Apollo and Dionysus at Delphi, Attic vase, fourth century BC. The ecstatic aspect of Apollo’s oracle brought it into natural alliance with the religion of Dionysus, who ruled Delphi during the three winter months while Apollo was away among the Hyperboreans. Even the grave of Dionysus could be seen in Apollo’s precinct. Apollo, shown as a beardless youth with a crown of laurel, bids goodbye to Dionysus, bearded and wearing tragic garb and carrying a special staff (the thyrsus). Beneath them is the Delphic omphalos or navel, said to be the stone that Cronus swallowed instead of Zeus, and behind them a palm tree, a symbol of Apollo. The other figures are maenads and satyrs, followers of Dionysus (for which see Chapter 10). (© The State Hermitage Museum, St. Petersburg, Russia) Source: Classical Myth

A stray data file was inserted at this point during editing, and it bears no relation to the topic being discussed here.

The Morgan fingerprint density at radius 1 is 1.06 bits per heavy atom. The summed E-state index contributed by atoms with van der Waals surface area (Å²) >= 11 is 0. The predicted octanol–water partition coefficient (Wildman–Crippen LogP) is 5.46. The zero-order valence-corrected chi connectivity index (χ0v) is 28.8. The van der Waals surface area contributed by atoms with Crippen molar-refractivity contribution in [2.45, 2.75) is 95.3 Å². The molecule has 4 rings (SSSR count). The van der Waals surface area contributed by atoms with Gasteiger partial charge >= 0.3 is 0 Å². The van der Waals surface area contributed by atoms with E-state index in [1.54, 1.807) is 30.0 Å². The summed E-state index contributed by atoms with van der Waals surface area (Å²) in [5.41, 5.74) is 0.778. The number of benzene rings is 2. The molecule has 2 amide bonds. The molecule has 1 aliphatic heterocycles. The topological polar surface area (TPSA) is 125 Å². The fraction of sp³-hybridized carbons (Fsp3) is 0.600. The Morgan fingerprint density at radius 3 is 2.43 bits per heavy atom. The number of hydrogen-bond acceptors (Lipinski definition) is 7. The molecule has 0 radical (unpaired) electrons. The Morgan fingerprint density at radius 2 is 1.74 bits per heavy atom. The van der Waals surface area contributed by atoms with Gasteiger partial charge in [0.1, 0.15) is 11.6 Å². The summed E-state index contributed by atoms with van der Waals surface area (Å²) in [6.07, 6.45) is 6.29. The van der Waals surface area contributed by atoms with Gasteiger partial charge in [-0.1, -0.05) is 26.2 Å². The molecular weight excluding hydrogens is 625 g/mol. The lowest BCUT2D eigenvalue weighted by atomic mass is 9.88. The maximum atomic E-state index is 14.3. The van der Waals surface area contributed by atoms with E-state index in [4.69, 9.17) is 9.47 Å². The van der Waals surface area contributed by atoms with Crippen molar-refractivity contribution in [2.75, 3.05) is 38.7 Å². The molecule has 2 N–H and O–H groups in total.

7th Edition. Barry B. Powell

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